Many times, leaders look for ways to quickly communicate an idea or a thought. Too often, they turn to overused and tired clichés. It is very easy to do. After all, there are so many clichés out there:
- “Take one for the team…”
- “There is no ‘I’ in team…”
- “Be an agent of change…”
I offer no criticism of the use of clichés but rather an observation. Given the lack of time in any given day, those in leadership positions have to make the most of every minute of their day. It is for this reason there is a desire to communicate in as brief a manner as possible. It is that desire that make clichés so full of potential.
The problem with clichés is they simply do not work. Seldom does the cliché achieve the intended inspiration and instead more often results in rolling of the eyes. I would suggest that clear and direct language leads to better end results.
One of my least favorite leadership clichés is, “Think outside the box…”
It is obvious the intent of this cliché is to inspire employees to think innovatively or from a different angle. I would suggest that creative thought is already part of most organizations and is something that seldom needs prodding.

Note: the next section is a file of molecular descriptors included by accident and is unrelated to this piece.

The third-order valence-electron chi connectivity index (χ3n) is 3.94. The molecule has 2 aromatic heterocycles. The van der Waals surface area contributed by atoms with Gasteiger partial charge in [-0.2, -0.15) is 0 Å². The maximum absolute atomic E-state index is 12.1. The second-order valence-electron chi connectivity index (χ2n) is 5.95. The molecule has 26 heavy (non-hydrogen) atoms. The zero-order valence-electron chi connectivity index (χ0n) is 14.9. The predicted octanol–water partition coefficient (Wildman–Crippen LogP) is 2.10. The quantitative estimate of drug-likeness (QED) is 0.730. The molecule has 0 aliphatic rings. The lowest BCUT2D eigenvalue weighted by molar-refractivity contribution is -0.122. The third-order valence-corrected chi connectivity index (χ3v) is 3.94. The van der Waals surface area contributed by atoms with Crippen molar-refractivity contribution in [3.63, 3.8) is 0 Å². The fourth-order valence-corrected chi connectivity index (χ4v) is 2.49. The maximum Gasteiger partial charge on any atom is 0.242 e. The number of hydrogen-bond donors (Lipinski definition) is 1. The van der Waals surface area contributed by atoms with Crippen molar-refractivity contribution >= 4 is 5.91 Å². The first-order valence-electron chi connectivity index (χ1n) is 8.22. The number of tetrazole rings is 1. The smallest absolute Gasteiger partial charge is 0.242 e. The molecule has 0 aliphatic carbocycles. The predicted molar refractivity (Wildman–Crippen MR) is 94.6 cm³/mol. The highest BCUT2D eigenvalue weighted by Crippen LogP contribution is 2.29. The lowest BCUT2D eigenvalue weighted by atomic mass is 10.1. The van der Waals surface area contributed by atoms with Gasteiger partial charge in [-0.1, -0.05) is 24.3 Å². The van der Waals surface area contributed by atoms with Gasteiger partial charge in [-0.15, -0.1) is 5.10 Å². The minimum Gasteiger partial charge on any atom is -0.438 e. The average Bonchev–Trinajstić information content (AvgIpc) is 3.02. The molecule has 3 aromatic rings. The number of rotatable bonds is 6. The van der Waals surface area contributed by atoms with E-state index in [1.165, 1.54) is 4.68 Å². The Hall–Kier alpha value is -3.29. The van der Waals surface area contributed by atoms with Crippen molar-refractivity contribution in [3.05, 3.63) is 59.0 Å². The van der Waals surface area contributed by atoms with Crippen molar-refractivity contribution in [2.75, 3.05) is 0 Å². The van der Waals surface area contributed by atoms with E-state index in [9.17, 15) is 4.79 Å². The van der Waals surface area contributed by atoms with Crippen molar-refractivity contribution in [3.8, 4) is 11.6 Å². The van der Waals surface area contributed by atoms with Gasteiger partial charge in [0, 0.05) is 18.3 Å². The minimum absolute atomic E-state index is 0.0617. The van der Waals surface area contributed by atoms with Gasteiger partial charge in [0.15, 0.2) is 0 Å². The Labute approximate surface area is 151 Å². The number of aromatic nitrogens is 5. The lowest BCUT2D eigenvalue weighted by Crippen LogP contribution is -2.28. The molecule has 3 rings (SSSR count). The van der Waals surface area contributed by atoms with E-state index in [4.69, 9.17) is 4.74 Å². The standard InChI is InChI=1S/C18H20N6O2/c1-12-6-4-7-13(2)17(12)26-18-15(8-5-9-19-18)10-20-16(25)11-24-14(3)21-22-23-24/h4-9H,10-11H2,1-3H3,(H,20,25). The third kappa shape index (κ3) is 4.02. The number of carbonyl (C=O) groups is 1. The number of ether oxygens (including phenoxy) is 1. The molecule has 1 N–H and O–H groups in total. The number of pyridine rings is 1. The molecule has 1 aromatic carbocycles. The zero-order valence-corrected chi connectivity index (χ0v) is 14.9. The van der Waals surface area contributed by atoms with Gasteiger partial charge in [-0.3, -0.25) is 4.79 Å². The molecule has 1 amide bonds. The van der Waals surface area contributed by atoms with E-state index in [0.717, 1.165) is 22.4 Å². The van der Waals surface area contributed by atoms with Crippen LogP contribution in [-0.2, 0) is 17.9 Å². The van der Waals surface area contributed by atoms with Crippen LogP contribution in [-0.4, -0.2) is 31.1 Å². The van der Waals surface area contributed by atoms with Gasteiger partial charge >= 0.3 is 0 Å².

I so dislike this cliché that I have created a comeback for it. I have pointed out, many times, that organizations often suffer from, “forgetting to open up the box and really look at what is inside.” In other words, it is not a lack of creative thinking but rather a lack of understanding of an organization or its mission.
A great place to start when taking a look inside the box is to look at recent accomplishments. Are the accomplishment milestones in line with the company mission? Are the accomplishments the best that could be achieved given the current circumstances? Do these accomplishments open the door to other future goals?
A second place to look within any organization is the area of economics. With any business, whether private or public, wasteful spending can only hurt. It is critical that a deep understanding of expenses be part of the “thinking” portion of any organization.
Third, every organization should have the most efficient processes in place. Too often, time is lost on trivial or minimal steps. Efforts to evaluate processes and procedures should be a constant part of any organization.
Finally, every organization should have a great understanding of who their team members are and what their roles are. Moreover, it is just as important to understand whether each team member is in the correct role.
In short, “It’s time to get back to basics…”
I told you that it was too easy to reach for clichés.